Identification and Characterization of Components of the Proteolytic Enzyme System of Lactobacillus Helveticus Which Effect Bioactive Peptide Accumulation, Utah State University part

Principal Investigator: Dr. Bart Weimer

Project Summary:

Strains of lactobacilli (60) and brevibacteria (15) were screened for degradation of the alpha-casein 1-23. In Lactobacillus helveticus at least 5 patterns were found. Specific peptides are unique to strains. Each peptide profile is being investigated to determine unique peptides in each strain. Whole caseins are being screened for production of peptides with HPLC/MS. Knockout mutants provided by Jim Steele were screened for peptide production from alpha-casein 1-23, and found that Lb. helveticus CNRZ32 produces at least 2 proteases and that the peptide pattern is a product of those enzymes. Pure peptides with bioactivity have been synthesized and were as standards for further analysis of proteolytic patterns. The gene sequence is partially determined, which will be combined with the hydrolysis patterns to form a classification system. Accumulation of peptides is being determined as the hydrolysis progresses.

Hydrolysis of the alpha-casein 1-23 fragment by lactobacilli was complete within 15 minutes of incubation at 37�C. Identity of the resulting peptides were determined for CNRZ32 and protease deficient mutants by HPLC/MS and co--elution of synthetic peptide standards. Multiple peaks were observed with 11 dominate peptides being produced in the wild type. The most noteworthy is the 1-9 fragment that was produced at high levels in all strains tested. It appears that the substrate is hydrolyzed once in various locations that result in two fragments, opposed to hydrolysis of each fragment in multiple locations. For example, one fragment pair was 1-9 and 10-23. In some cases, one part of the pair was not observed. However, since every peak was not sequenced, it is possible that it was present and not identified. Alternatively, these peptides may have been metabolized by cultures during incubation, but this is unlikely considering the short incubation times used in the assay. These data are ready to be used to define a protease classification system.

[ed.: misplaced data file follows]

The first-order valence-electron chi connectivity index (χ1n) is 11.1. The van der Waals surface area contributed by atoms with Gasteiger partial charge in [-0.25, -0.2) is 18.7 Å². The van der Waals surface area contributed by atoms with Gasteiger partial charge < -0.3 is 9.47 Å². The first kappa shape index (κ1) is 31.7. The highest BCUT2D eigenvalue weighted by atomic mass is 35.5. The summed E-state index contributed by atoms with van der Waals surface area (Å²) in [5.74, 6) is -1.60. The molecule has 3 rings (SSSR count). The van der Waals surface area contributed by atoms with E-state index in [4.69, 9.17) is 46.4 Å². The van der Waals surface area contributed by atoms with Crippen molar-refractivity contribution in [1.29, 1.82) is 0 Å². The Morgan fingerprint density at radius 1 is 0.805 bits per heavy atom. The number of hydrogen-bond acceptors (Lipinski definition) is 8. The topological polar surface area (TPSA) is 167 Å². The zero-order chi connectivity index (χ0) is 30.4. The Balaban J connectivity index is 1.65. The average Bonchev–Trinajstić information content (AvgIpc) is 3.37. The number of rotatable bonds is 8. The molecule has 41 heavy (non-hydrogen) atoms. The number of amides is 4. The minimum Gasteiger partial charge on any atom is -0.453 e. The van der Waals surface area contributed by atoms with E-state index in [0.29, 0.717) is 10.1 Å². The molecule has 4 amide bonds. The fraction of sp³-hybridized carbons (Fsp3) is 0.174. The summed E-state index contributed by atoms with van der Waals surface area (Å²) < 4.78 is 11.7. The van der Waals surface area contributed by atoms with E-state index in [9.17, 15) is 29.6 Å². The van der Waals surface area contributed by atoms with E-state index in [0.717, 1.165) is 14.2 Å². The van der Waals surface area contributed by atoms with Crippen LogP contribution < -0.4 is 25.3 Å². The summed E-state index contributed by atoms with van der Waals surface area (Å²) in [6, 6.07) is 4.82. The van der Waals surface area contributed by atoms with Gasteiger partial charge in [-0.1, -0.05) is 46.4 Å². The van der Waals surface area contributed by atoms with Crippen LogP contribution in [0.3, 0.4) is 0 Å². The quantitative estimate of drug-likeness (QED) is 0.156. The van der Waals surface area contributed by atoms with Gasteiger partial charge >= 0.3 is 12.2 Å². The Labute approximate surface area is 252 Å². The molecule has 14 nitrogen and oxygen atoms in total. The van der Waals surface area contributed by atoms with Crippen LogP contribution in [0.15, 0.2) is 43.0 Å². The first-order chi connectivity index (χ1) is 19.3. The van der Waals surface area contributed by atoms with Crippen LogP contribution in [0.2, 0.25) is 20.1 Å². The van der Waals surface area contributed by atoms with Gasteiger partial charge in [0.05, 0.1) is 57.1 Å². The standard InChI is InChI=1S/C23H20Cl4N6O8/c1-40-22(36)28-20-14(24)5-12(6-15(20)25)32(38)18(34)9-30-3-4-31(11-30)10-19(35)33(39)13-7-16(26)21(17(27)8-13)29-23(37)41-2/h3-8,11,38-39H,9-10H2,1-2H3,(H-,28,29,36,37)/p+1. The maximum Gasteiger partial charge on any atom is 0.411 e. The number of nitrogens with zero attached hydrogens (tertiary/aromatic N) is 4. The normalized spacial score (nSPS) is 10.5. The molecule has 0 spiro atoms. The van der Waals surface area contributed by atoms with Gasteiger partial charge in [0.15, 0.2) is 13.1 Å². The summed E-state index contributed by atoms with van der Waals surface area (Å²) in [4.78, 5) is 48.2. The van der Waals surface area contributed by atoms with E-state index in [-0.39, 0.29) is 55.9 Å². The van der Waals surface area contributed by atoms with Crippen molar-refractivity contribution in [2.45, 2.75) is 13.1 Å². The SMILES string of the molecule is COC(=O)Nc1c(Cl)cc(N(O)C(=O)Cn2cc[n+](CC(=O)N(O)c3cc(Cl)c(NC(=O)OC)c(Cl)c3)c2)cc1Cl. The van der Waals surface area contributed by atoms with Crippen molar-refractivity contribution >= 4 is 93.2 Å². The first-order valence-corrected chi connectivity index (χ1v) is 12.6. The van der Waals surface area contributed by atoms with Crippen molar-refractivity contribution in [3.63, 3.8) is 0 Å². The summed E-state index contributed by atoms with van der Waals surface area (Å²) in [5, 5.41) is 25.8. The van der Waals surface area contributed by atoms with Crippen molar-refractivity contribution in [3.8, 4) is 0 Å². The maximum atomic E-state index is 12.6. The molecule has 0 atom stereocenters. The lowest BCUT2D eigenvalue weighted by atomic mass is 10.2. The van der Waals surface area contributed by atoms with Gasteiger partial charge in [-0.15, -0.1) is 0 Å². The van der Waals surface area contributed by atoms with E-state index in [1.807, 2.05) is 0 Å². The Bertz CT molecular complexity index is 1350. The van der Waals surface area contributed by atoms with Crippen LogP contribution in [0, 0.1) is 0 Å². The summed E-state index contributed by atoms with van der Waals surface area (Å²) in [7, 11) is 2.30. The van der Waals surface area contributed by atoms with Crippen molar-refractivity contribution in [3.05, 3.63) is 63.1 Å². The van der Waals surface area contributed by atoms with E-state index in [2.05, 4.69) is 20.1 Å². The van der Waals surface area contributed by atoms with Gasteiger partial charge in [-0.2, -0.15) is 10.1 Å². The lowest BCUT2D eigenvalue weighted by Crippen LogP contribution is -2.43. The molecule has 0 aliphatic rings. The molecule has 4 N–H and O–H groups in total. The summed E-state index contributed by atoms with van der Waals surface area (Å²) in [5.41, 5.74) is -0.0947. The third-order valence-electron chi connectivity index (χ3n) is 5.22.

The proteolytic system of L. helveticus is significantly different to that of lactococci. This strain contains at least 2 proteases. The first cloned and sequenced has a different substrate binding site and different substrate specificity to that of the lactococcal proteinase. The new proteinase changed the peptide pattern. In the deletion mutant, 3 bitter peptides were not produced, despite the large amount of 1-9 produced by all strains tested (>65 cultures).

Additional comparisons are in progress to group all the species into distinct classifications based on the peptides produced. This will be completed in the next few months.

Publications:

Pederson, J. A., G. J. Mileski, B. C. Weimer, J. L. Steele. 1999. Genetic Characterization of a Cell Envelope-Associated Proteinase from Lactobacillus helveticus CNRZ32. J. Bact. 181:4592-4597.

Theses:

Paul Joseph - Ph.D. candidate

Published Abstract:

Pederson, J. A., G. J. Mileski, B. C. Weimer, J. L. Steele. 1999. Genetic Characterization of a Cell Envelope-Associated Proteinase from Lactobacillus helveticus CNRZ32. 6th Lactic acid bacteria meetings (Veldhoven, The Netherlands). Sept. '99.

Presentations:

Weimer, B. C., P. Joseph, J. Petersen, and J. Steele. 2000. The proteinases of lactobacilli. International Dairy Federation Biennial Cheese Flavor Conference, Banff, Alberta.